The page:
LONG BEACH : Ex-City Employee Says Bias Cost Her a Job

A former city employee who suffers from multiple sclerosis sued the city this week, claiming she has been shut out of a job because of her illness.

In a Los Angeles Superior Court lawsuit filed Tuesday, attorneys for Nancy I. Scrivens said the city had an obligation to retrain Scrivens after hip problems related to multiple sclerosis made her unable to continue work as a lab assistant.

Since receiving a diagnosis in October, 1992--about three years after she began her 39-hour-a-week job with the city--Scrivens was forced by the disease to take time off for hospitalization and recovery. She was given a temporary clerical assignment in 1993 but has not worked since hip-replacement surgery in February.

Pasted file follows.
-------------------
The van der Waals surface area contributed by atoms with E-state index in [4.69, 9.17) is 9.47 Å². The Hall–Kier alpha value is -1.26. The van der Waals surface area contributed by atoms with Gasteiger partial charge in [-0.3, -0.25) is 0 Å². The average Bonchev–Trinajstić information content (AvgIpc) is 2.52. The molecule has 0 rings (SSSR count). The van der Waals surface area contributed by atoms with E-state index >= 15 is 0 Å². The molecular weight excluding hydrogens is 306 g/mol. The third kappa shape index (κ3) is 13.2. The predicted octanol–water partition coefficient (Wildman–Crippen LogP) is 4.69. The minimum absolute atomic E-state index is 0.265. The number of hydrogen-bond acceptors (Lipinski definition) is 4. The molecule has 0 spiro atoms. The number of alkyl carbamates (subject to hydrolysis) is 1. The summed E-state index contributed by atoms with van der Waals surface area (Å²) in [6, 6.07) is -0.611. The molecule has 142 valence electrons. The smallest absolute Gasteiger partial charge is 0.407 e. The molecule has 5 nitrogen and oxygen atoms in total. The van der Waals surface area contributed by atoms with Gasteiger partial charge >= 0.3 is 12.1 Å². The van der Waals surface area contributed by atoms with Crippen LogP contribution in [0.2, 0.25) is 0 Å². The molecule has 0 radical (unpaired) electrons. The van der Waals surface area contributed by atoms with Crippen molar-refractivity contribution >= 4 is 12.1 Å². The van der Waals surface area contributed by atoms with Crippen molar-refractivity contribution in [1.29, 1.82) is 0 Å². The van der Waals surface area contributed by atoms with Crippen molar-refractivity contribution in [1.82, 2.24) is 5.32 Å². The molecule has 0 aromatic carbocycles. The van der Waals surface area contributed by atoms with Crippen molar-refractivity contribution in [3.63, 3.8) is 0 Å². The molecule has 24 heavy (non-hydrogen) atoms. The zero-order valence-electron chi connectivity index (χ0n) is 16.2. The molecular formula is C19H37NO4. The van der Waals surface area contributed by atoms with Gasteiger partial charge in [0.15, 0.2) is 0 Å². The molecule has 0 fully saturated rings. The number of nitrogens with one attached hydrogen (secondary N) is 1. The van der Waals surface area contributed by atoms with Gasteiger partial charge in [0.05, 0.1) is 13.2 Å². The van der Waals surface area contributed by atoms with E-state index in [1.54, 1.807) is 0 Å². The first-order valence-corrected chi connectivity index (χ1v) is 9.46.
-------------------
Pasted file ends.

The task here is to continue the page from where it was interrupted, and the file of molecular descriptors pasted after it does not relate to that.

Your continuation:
Scrivens asked the city for a new civil service assignment, but she has been offered only a 16-hour-a-week clerical position, which her attorney says is not enough.

"They've labeled her an invalid, and she's not," said attorney Ellen Serbin. "She wants to work. All she wants is a job."

Serbin has also filed claims with the federal Equal Employment and Opportunity Commission and the state Department of Fair Employment and Housing. The federal claim is being investigated. The state action has been suspended pending the civil suit. A claim filed with the city in May was rejected by the City Council in June.

Officials in the city attorney's office were unavailable for comment.

Copyright © 2019, Los Angeles Times
EDITION: California | U.S. & World
60°